It’s a short cycle for Michael into Dominick Street where Oscar’s Seafood Bistro is located. He and Sinéad opened their restaurant in 2000 and quickly became renowned for the quality of their seafood and the talented cooking. Theirs was one of the rare businesses that actually did well out of the recession thanks to a strong and consistent local trade and low property prices in Galway City. “It was really lucky for us in a way because up to that point, to buy a restaurant in Galway would have been next to impossible. So right in the middle of the recession we actually were able to buy Oscar’s outright. So we kind of came out of the recession on the right foot!”
Michael claims they weren’t the only Galway based business that managed to survive the bust as the city is so resilient. Thanks to a strong tourist trade and the trifecta of local employment (large medical companies, the university and the hospital), Michael says Galway was a good town to be in during the recession. “Nobody completely weathered it but I think Galway held its own very well. If anything it was good because it really focused everybody’s minds and sometimes you really need a bit of a wakeup call I think, it’s not necessarily always a bad thing.”
That focus in the industry has led to some great developments in Galway’s food scene, particularly in terms of self promotion. Michael is adamant that the city always had a great food scene thanks to their innovative restaurateurs and the local RTC, but it is now being widely recognised as a food destination thanks to groups and organisations coming together. “People are organising a lot better now I think and getting proud of the whole thing.”
Pride in local produce is certainly increasing all over the country and is something Michael has in spades. His philosophy is that buying local makes good business sense as the best ingredients happen to be what is available nearby. Michael does have an issue however with counties that are too strict on the idea and end up stifling national trade. “You have to define what exactly is local in Ireland because if something can be got to your kitchen within three or four hours from harvest, isn’t that local? It’s an interesting question because sometimes we get a little bit over obsessed with where we’re actually getting the foods. We should be looking at Ireland more as a whole maybe and not get too hung up about it.”
That being said, most of Michael’s seafood comes from Mary’s Fish, a local Claddagh fishmonger who Michael says is ‘one to watch’. One of the only female fishmongers in the country, Mary is particularly handy for getting you out of a tight spot when you are stuck and she embodies the ethos of responsible and sustainable fishing that Michael holds dear.
Any people within the fishing industry, we all want to be doing it properly because people don’t seem to make the connect that fisheries are a wild food industry and we have to protect that. I think anyone who has any kind of sense will do everything they can to promote sustainable fisheries, promote bi catch type species and so on because it’s their livelihood. If you don’t do this, ultimately prices will go through the roof, it will become an unsustainable industry and it will start crumbling. Nature has this awful habit if you don’t respect it, it won’t respect you back and we might think we’re bigger than nature, we’re not.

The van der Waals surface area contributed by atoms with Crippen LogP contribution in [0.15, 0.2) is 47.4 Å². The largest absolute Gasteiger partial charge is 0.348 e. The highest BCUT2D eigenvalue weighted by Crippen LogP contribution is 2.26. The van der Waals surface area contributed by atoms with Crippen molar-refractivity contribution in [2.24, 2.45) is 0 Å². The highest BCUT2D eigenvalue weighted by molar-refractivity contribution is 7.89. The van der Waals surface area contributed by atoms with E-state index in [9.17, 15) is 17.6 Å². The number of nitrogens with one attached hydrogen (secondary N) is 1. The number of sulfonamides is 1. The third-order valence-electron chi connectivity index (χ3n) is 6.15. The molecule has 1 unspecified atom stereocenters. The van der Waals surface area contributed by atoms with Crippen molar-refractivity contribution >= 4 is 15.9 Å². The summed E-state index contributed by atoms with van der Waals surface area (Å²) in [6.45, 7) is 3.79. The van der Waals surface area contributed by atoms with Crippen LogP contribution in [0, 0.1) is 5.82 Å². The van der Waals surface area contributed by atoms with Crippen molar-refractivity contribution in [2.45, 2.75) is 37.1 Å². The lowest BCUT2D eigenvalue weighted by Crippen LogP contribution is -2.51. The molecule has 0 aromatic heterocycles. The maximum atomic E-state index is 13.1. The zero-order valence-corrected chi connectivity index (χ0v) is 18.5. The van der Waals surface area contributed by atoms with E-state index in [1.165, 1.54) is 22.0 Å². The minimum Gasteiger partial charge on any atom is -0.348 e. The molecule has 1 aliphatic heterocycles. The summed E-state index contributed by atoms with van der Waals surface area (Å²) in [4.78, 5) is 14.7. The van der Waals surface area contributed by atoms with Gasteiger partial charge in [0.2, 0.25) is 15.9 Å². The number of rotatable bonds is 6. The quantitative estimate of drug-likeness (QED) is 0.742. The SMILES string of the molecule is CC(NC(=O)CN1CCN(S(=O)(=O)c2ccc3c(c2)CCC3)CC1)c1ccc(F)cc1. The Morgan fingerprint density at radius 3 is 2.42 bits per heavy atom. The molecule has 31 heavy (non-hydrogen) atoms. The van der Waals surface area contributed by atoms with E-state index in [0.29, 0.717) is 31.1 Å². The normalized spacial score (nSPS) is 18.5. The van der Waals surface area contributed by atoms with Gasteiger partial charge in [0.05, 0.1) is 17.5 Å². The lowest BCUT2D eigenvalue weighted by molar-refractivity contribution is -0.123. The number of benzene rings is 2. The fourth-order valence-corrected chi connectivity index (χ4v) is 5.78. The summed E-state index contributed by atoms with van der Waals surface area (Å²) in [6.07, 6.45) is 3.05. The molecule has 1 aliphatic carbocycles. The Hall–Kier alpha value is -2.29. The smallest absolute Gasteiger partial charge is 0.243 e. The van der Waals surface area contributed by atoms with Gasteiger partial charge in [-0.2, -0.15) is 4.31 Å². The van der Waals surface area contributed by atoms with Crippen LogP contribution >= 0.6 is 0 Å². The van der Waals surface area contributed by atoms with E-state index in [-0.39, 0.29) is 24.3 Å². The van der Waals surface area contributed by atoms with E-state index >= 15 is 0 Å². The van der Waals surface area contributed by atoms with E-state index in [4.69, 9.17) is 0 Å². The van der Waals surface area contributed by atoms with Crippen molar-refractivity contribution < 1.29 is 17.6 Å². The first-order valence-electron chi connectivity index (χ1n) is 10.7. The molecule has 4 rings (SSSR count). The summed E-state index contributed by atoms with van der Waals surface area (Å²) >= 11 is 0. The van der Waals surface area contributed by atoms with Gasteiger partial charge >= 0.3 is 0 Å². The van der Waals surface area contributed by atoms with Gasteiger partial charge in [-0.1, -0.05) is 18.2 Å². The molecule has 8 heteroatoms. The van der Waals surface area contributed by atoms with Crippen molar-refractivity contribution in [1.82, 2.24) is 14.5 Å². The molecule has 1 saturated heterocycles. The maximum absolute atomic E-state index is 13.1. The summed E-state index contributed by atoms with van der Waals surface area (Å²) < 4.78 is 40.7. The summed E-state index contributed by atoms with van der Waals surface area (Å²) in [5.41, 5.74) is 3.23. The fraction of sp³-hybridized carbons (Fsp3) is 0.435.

Michael is continuing his efforts to protect fisheries and marine life by expanding his work on Sea Gastronomy. He is collecting additional data, photographs and recipes for the first volume of the book and is already planning volume two: Mid Atlantic & Mediterranean species and volume three: the cold oceans. “What I’ve always wanted to do was to create a global type encyclopedia of fish and shellfish, of seafood. Well now it’s going to be a set but the good thing is now we have kind of a format to work to.”
Michael’s trip to the Gourmand Awards was an invaluable opportunity as he has now expanded his network of colleagues across the globe who are all willing to help in his Sea Gastronomy endeavours. As he looks to catalogue, capture and cook every marine species on the planet Michael is adamant that his day to day work behind the pass in Oscar’s will remain his focus. “The lads literally had to kick me out to go to China. I was like, I can’t go to China! So that was actually a big step for me to walk out of the kitchen on a Saturday night and go. I’m still very very much a real chef, I live in the kitchen.”
Sea Gastronomy is available from Artisan House. Catch Michael at the Galway Film Fleadh on July 7th where he will be taking part in a panel discussion after the screening of Atlantic. Click here for more details.
To book a table in Oscar’s Seafood Bistro click here.
Alison has been writing since she could hold a pen, which came in handy for her degree in English, Media and Cultural Studies. She has been working in media since graduating and is the latest features writer for TheTaste.
Writing for TheTaste allows her to combine her passion for the written word with her love of food and drink. Find her on Twitter @AliDalyo